Beyond the Darien Gap
Upon successfully crossing the jungle, migrants enter Panama, where nearly all are immediately apprehended. Given the limited routes through the jungle, and the fact that Panama only has one highway moving from south to north, Panamanian border patrol officials can easily monitor migration flows. As a result, Panama has the most developed immigration enforcement policy for extracontinental migrants in Latin America. However, as with Mexico, extracontinental migrants are infrequently deported from Panama.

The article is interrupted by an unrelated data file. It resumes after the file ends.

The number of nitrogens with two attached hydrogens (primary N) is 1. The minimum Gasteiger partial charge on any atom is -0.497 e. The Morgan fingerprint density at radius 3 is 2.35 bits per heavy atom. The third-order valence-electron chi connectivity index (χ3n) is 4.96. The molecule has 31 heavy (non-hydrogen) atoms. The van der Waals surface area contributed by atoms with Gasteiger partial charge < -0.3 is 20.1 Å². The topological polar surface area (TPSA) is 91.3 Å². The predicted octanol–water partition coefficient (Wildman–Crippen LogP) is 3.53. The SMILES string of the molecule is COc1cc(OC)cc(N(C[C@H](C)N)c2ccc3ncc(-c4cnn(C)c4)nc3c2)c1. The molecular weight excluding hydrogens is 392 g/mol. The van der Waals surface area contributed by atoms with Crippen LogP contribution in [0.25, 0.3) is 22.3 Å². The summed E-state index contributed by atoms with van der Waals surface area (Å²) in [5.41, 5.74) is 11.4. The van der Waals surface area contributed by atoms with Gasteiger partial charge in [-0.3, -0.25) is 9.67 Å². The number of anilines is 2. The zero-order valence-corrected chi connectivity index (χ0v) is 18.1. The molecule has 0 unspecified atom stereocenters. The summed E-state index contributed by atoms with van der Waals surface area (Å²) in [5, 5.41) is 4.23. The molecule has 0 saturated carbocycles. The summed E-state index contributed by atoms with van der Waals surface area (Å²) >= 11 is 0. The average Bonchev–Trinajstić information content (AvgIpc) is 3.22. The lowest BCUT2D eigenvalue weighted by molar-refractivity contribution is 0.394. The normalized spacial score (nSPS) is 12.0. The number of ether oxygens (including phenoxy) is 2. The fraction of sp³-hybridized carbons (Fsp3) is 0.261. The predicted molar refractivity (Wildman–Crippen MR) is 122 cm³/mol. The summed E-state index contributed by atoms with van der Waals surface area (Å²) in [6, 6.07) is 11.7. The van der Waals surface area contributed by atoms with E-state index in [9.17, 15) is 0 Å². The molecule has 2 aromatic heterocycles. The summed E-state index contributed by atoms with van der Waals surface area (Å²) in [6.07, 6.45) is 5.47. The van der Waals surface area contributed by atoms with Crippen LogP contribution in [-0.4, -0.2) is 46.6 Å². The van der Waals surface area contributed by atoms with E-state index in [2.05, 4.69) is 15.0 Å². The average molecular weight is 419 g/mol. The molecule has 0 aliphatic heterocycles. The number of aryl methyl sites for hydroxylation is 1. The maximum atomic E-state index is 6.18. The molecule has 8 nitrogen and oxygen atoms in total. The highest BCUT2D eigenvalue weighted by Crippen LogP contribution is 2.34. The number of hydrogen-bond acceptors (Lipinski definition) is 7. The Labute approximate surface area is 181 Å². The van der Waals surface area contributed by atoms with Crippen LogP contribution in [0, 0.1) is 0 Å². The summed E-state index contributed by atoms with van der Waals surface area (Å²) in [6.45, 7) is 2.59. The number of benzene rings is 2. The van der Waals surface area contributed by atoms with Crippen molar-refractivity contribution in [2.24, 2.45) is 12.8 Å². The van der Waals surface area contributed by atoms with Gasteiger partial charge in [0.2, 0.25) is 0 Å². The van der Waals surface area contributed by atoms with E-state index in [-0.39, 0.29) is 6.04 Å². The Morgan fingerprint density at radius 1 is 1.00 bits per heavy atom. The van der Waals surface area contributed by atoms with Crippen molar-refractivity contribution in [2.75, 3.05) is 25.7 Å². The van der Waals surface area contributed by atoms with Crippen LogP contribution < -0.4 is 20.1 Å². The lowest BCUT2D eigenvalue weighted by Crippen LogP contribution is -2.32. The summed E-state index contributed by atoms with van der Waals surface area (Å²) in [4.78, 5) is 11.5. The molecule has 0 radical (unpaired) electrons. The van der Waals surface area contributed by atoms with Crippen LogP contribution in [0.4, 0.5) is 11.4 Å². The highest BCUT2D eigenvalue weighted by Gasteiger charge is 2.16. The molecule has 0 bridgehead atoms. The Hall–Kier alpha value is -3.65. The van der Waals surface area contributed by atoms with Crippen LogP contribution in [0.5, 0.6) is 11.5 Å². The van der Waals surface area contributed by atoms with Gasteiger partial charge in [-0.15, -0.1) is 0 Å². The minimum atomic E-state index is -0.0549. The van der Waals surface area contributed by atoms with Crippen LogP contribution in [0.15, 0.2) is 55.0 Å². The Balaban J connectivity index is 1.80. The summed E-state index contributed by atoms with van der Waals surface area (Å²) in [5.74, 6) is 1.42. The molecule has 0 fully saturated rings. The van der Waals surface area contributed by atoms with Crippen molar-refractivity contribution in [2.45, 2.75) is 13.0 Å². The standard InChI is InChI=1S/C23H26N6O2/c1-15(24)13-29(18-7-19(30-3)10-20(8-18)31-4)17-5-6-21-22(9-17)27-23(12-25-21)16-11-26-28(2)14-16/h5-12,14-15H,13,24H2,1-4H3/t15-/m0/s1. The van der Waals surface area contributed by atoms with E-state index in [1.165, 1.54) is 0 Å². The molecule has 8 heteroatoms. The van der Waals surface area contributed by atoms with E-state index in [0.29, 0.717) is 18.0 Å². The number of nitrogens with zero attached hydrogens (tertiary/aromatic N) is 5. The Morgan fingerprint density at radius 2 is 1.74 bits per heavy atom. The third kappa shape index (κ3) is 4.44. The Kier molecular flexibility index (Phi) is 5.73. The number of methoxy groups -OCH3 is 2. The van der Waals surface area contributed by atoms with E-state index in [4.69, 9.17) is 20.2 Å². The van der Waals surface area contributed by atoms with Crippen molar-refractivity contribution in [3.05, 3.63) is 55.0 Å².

After Panama, the journey through the rest of Central America is usually quick, with migrants frequently passing through each country in just one to two days, typically in buses or private vehicles. Yet each country poses certain challenges. In Nicaragua, for instance, migrants must pay the military US $150 to pass. In Honduras and Guatemala, extracontinental migrants frequently recall that they or their acquaintances were kidnapped for ransom. In an October 2019 interview, an Indian man stated that in Guatemala “[the] guys kept me in a locked room, not giving enough food, sometimes nothing… I had already paid $6,500 but they kept asking for [another] $5,000.” In this case, he managed to escape from his kidnappers, though he said at least a dozen more migrants remained in the stash house when he escaped. In all transit countries, extracontinental migrants face difficulties including racial discrimination and language barriers, and struggle to find foods amenable to their religious practices or local customs.